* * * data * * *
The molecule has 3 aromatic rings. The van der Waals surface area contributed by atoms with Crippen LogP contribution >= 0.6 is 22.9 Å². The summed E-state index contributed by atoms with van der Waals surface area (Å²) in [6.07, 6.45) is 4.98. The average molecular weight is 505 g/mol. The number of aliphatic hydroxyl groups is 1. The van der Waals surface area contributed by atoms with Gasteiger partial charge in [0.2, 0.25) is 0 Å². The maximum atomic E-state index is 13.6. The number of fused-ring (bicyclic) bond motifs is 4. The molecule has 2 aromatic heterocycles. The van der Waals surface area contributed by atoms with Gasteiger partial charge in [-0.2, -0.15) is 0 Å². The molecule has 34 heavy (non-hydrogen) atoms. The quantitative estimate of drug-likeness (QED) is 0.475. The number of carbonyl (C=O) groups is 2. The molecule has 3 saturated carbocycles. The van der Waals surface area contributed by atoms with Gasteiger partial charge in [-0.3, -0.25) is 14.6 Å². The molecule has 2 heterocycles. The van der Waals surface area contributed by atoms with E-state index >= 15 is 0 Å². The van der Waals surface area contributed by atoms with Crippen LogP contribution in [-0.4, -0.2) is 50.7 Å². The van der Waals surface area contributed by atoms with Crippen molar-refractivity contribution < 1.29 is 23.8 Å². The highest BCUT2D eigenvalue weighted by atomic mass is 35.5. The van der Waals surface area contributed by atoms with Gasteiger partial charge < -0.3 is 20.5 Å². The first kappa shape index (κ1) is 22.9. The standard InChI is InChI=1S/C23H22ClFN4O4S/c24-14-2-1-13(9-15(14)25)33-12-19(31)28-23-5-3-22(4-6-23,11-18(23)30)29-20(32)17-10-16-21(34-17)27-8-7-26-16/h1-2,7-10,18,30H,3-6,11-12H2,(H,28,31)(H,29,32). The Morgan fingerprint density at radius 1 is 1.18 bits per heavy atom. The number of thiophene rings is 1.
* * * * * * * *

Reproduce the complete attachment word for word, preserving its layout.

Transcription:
The molecule has 3 aromatic rings. The van der Waals surface area contributed by atoms with Crippen LogP contribution >= 0.6 is 22.9 Å². The summed E-state index contributed by atoms with van der Waals surface area (Å²) in [6.07, 6.45) is 4.98. The average molecular weight is 505 g/mol. The number of aliphatic hydroxyl groups is 1. The van der Waals surface area contributed by atoms with Gasteiger partial charge in [0.2, 0.25) is 0 Å². The maximum atomic E-state index is 13.6. The number of fused-ring (bicyclic) bond motifs is 4. The molecule has 2 aromatic heterocycles. The van der Waals surface area contributed by atoms with Gasteiger partial charge in [-0.2, -0.15) is 0 Å². The molecule has 34 heavy (non-hydrogen) atoms. The quantitative estimate of drug-likeness (QED) is 0.475. The number of carbonyl (C=O) groups is 2. The molecule has 3 saturated carbocycles. The van der Waals surface area contributed by atoms with Gasteiger partial charge in [-0.3, -0.25) is 14.6 Å². The molecule has 2 heterocycles. The van der Waals surface area contributed by atoms with E-state index >= 15 is 0 Å². The van der Waals surface area contributed by atoms with Crippen LogP contribution in [-0.4, -0.2) is 50.7 Å². The van der Waals surface area contributed by atoms with Crippen molar-refractivity contribution < 1.29 is 23.8 Å². The highest BCUT2D eigenvalue weighted by atomic mass is 35.5. The van der Waals surface area contributed by atoms with Gasteiger partial charge < -0.3 is 20.5 Å². The first kappa shape index (κ1) is 22.9. The standard InChI is InChI=1S/C23H22ClFN4O4S/c24-14-2-1-13(9-15(14)25)33-12-19(31)28-23-5-3-22(4-6-23,11-18(23)30)29-20(32)17-10-16-21(34-17)27-8-7-26-16/h1-2,7-10,18,30H,3-6,11-12H2,(H,28,31)(H,29,32). The Morgan fingerprint density at radius 1 is 1.18 bits per heavy atom. The number of thiophene rings is 1.